CENTRAL ILLINOIS -- It's been nearly a month since the Peoria area saw over an inch of rainfall. That lack of rain will have a lasting effect on more than the farming industry.
John Obery farms over 3,000 acres of corn in rural Metamora. He says the extreme heat and drought conditions are devastating his crop. Obery says he averages over 200 bushels per acre. However, this year his harvest could be worse than the last major drought in 1988.
"In 1988 we averaged 68 bushel an acre," said Obery. "Some preliminary estimations on our corn show, I think we'll be under 50."
He says even if we get rain in the coming weeks it is likely too late. "There's only a small window there that you need that good rain, and we missed it."
At least one of Obery's fields is likely to be a total loss, most of the plants haven't pushed up a tassel or an ear shoot, making Mr. Obery all the more thankful he got crop insurance.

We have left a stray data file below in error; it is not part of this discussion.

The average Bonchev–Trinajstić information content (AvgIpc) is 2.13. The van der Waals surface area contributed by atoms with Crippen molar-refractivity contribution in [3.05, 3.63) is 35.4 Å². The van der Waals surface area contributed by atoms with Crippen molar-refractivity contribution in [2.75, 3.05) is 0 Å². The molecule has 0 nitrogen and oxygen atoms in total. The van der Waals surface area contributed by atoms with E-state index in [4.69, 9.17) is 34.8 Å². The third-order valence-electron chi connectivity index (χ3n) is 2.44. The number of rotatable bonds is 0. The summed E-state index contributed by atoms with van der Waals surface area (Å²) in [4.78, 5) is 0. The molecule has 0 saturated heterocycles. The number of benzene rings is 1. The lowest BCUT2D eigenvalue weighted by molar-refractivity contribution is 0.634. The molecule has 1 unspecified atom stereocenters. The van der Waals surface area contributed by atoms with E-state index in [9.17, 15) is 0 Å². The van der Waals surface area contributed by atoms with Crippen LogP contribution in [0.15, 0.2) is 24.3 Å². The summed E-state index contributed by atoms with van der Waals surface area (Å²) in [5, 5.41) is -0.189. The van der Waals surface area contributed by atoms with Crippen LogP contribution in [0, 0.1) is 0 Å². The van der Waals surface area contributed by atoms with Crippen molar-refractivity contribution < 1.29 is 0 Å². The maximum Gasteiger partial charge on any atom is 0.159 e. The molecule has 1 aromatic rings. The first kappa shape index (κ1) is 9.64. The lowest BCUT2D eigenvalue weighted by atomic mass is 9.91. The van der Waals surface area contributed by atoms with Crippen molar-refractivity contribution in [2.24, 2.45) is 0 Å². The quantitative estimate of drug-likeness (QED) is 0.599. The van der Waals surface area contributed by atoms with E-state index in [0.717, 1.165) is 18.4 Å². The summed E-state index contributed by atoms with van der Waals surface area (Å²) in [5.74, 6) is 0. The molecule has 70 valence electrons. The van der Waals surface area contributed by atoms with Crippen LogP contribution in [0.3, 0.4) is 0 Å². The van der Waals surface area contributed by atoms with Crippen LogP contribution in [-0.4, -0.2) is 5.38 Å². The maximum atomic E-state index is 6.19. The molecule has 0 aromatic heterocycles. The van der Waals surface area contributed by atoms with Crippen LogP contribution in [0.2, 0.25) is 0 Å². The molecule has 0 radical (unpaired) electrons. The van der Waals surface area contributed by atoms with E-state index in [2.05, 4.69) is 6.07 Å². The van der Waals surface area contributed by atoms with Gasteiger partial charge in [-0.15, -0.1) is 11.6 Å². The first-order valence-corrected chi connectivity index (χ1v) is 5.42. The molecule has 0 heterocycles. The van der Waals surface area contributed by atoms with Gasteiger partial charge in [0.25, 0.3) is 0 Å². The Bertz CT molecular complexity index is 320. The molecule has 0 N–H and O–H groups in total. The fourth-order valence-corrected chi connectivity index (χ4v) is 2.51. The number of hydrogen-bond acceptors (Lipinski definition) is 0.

"It just gives us the confidence that we're going to at least get our expenses back and sleep at night," he said.
Steve Kiesewetter sells federal crop insurance with Kiesewetter insurance in Farmington. He says they generally don't get a lot of claims, but this year will be an exception.
"It keeps farmers in business so they can raise the grain that feeds America," said Kiesewetter.
The loss from this years crop will have long-term ramifications from the farmer, to the insurance industry and the consumer.
"Higher consumer prices, manufacturers of equipment will hurt because farmers won't have the money to spend. It's just going to hurt everybody," said Obery.
Those long-term effects have yet to be totally felt, but could last for years to come.
"I think that this will be one to remember," said Kiesewetter.